Even within the sphere of historical-social activity, Marxist research is in the main interested only in the particular mode of production underlying the present epoch of ‘social-economic formation’ (ökonomische Gesellschatsformation), ie the system of capitalist commodity-production as the basis of the modern ‘bourgeois society’ (bürgerliche Gesellschaft) regarded in the process of its actual historical development. In its inquiry into this specific sociological system it proceeds, on the one hand, more thoroughly than any other sociological theory in that it concerns itself preferably with economic foundations. On the other hand, it does not concern itself with all of the economical and sociological aspects of bourgeois society equally. It pays particular attention to the discrepancies, flaws, shortcomings, and maladjustments in its structure. It is not the so-called normal functioning of bourgeois society which concerns Marxism but rather what appears in its eyes as the really normal situation of this particular social system, viz the crisis. The Marxian critique of bourgeois economy and of the social system based upon it culminates in a critical analysis of its Krisenhaftigkeit, that is to say of the ever-growing tendency of the capitalist mode of production to assume all the characteristics of actual crisis even within the ascendant or recovery phases, indeed, through all the phases of the periodic cycle through which modern industry runs, and whose crowning point is the universal crisis. An astonishing blindness to this basic orientation of Marxist economics which is so clearly expressed everywhere in Marx’s writings, has led some recent English Marxists to discover a ‘lacuna of some importance’ in Marx’s work, in his failure to establish the economic necessity of recovery from crises after he had demonstrated the necessity of their rise.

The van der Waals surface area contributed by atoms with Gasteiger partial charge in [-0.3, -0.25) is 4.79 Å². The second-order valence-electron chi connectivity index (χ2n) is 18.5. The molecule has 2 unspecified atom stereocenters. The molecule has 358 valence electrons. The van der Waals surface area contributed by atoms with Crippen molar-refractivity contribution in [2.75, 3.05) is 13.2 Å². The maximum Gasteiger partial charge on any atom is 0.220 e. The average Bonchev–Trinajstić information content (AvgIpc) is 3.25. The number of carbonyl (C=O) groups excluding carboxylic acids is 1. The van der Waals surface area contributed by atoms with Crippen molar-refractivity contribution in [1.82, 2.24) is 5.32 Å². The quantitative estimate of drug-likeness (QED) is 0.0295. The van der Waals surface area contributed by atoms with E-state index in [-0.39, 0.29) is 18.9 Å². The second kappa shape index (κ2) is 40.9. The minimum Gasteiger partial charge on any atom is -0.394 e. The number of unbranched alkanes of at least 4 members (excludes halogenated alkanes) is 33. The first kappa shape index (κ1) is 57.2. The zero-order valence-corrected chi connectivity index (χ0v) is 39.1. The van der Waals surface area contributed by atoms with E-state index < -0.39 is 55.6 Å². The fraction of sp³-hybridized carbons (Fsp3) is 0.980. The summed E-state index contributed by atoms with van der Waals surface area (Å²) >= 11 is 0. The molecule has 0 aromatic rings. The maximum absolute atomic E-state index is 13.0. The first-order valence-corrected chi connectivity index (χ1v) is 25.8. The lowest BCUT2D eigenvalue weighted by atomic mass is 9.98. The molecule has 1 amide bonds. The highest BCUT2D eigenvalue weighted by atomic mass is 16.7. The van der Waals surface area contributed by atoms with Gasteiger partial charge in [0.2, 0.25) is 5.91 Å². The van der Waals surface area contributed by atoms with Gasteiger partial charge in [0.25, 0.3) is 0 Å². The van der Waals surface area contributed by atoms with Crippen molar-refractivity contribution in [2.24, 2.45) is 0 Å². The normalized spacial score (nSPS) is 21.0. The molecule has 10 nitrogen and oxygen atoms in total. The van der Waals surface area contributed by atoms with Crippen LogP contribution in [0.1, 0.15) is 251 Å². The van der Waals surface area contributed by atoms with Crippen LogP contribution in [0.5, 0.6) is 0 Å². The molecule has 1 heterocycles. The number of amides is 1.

Even in the non-economic spheres of political superstructure and general ideology of modern society, Marxist theory concerns itself primarily with observable rifts and assures, the strained splitting points which reveal to the revolutionary proletariat those crucial places in the social structure where its own practical activity can be most effectively applied.
In our day everything appears to be pregnant with its opposite. Machinery which is endowed with the most remarkable rowers to shorten human labour and render it more productive has produced instead hunger and overwork. The new springs of wealth have become transformed by a peculiar magic formula of destiny into sources of poverty. The conquests of the arts seem to be won at the price of loss of character. To the extent that man controls nature he seems to be controlled by other men or by his own meanness. Even the pure light of science can apparently only shine against the dark background of ignorance. All our discoveries and progress seem to have had no other consequences than to endow material forces with spiritual life and to brutalize human life into a material force. This opposition between modern industry and science on the one hand, and modern poverty and decay on the other, this opposition between the productive forces and the social relations of our time is an obvious, overwhelming, undeniable fact. Some parties may lament it, others may wish to get rid of modern proficiency and therewith of its conflicts. Or they may believe that such a remarkable progress in industry demands for its completion just as remarkable a retrogression in politics.’ (Marx, Speech at 4th Annual celebration of the Chartist People’s Paper)